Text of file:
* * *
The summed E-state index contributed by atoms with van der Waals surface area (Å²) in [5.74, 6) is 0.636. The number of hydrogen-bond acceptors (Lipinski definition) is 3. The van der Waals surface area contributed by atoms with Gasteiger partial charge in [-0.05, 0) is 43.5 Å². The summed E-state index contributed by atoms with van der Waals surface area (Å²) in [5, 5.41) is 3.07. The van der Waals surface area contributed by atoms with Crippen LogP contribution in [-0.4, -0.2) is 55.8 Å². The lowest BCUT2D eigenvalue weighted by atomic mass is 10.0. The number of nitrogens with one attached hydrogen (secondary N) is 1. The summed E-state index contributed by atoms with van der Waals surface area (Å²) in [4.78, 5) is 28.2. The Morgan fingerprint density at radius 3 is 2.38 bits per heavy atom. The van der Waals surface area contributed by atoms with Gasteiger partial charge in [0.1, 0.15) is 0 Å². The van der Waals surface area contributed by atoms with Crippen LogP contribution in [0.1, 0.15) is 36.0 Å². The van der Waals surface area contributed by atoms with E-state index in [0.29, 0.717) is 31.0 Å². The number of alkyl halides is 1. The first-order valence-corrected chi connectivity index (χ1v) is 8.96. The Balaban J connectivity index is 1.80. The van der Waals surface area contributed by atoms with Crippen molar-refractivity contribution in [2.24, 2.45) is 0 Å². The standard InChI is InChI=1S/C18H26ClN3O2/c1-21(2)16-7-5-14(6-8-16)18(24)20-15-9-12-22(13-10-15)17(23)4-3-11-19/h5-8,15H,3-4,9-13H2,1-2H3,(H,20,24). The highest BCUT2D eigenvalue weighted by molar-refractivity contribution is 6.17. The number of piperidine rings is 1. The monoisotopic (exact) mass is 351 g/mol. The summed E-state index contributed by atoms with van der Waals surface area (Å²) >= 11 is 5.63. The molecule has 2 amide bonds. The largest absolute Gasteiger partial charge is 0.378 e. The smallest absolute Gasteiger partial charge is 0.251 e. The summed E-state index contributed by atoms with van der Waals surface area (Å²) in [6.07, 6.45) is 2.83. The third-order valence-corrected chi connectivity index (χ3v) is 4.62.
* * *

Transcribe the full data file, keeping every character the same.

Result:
The summed E-state index contributed by atoms with van der Waals surface area (Å²) in [5.74, 6) is 0.636. The number of hydrogen-bond acceptors (Lipinski definition) is 3. The van der Waals surface area contributed by atoms with Gasteiger partial charge in [-0.05, 0) is 43.5 Å². The summed E-state index contributed by atoms with van der Waals surface area (Å²) in [5, 5.41) is 3.07. The van der Waals surface area contributed by atoms with Crippen LogP contribution in [-0.4, -0.2) is 55.8 Å². The lowest BCUT2D eigenvalue weighted by atomic mass is 10.0. The number of nitrogens with one attached hydrogen (secondary N) is 1. The summed E-state index contributed by atoms with van der Waals surface area (Å²) in [4.78, 5) is 28.2. The Morgan fingerprint density at radius 3 is 2.38 bits per heavy atom. The van der Waals surface area contributed by atoms with Gasteiger partial charge in [0.1, 0.15) is 0 Å². The van der Waals surface area contributed by atoms with Crippen LogP contribution in [0.1, 0.15) is 36.0 Å². The van der Waals surface area contributed by atoms with E-state index in [0.29, 0.717) is 31.0 Å². The number of alkyl halides is 1. The first-order valence-corrected chi connectivity index (χ1v) is 8.96. The Balaban J connectivity index is 1.80. The van der Waals surface area contributed by atoms with Crippen molar-refractivity contribution in [2.24, 2.45) is 0 Å². The standard InChI is InChI=1S/C18H26ClN3O2/c1-21(2)16-7-5-14(6-8-16)18(24)20-15-9-12-22(13-10-15)17(23)4-3-11-19/h5-8,15H,3-4,9-13H2,1-2H3,(H,20,24). The highest BCUT2D eigenvalue weighted by molar-refractivity contribution is 6.17. The number of piperidine rings is 1. The monoisotopic (exact) mass is 351 g/mol. The summed E-state index contributed by atoms with van der Waals surface area (Å²) >= 11 is 5.63. The molecule has 2 amide bonds. The largest absolute Gasteiger partial charge is 0.378 e. The smallest absolute Gasteiger partial charge is 0.251 e. The summed E-state index contributed by atoms with van der Waals surface area (Å²) in [6.07, 6.45) is 2.83. The third-order valence-corrected chi connectivity index (χ3v) is 4.62.